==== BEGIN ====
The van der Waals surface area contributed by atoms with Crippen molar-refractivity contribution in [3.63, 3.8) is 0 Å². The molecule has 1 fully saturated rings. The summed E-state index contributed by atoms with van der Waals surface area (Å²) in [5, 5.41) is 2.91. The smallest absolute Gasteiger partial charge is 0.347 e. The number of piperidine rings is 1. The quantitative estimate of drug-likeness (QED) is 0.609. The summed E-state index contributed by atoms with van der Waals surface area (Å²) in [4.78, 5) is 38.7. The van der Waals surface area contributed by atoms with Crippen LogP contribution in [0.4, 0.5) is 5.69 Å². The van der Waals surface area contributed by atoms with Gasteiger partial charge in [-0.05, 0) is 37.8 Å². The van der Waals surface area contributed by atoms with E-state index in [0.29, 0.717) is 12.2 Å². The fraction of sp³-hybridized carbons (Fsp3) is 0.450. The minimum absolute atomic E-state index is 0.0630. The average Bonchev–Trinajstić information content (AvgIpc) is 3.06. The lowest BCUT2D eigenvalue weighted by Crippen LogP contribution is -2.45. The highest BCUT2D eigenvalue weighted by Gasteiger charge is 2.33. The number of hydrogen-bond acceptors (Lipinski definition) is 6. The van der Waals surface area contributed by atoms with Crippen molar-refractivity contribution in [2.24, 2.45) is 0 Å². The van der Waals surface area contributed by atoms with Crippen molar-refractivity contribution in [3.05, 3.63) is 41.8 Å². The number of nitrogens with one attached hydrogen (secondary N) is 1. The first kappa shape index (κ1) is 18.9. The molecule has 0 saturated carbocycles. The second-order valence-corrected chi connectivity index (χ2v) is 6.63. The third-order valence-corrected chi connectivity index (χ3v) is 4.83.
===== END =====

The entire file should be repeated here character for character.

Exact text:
The van der Waals surface area contributed by atoms with Crippen molar-refractivity contribution in [3.63, 3.8) is 0 Å². The molecule has 1 fully saturated rings. The summed E-state index contributed by atoms with van der Waals surface area (Å²) in [5, 5.41) is 2.91. The smallest absolute Gasteiger partial charge is 0.347 e. The number of piperidine rings is 1. The quantitative estimate of drug-likeness (QED) is 0.609. The summed E-state index contributed by atoms with van der Waals surface area (Å²) in [4.78, 5) is 38.7. The van der Waals surface area contributed by atoms with Crippen LogP contribution in [0.4, 0.5) is 5.69 Å². The van der Waals surface area contributed by atoms with Gasteiger partial charge in [-0.05, 0) is 37.8 Å². The van der Waals surface area contributed by atoms with E-state index in [0.29, 0.717) is 12.2 Å². The fraction of sp³-hybridized carbons (Fsp3) is 0.450. The minimum absolute atomic E-state index is 0.0630. The average Bonchev–Trinajstić information content (AvgIpc) is 3.06. The lowest BCUT2D eigenvalue weighted by Crippen LogP contribution is -2.45. The highest BCUT2D eigenvalue weighted by Gasteiger charge is 2.33. The number of hydrogen-bond acceptors (Lipinski definition) is 6. The van der Waals surface area contributed by atoms with Crippen molar-refractivity contribution in [2.24, 2.45) is 0 Å². The van der Waals surface area contributed by atoms with Crippen molar-refractivity contribution in [3.05, 3.63) is 41.8 Å². The number of nitrogens with one attached hydrogen (secondary N) is 1. The first kappa shape index (κ1) is 18.9. The molecule has 0 saturated carbocycles. The second-order valence-corrected chi connectivity index (χ2v) is 6.63. The third-order valence-corrected chi connectivity index (χ3v) is 4.83.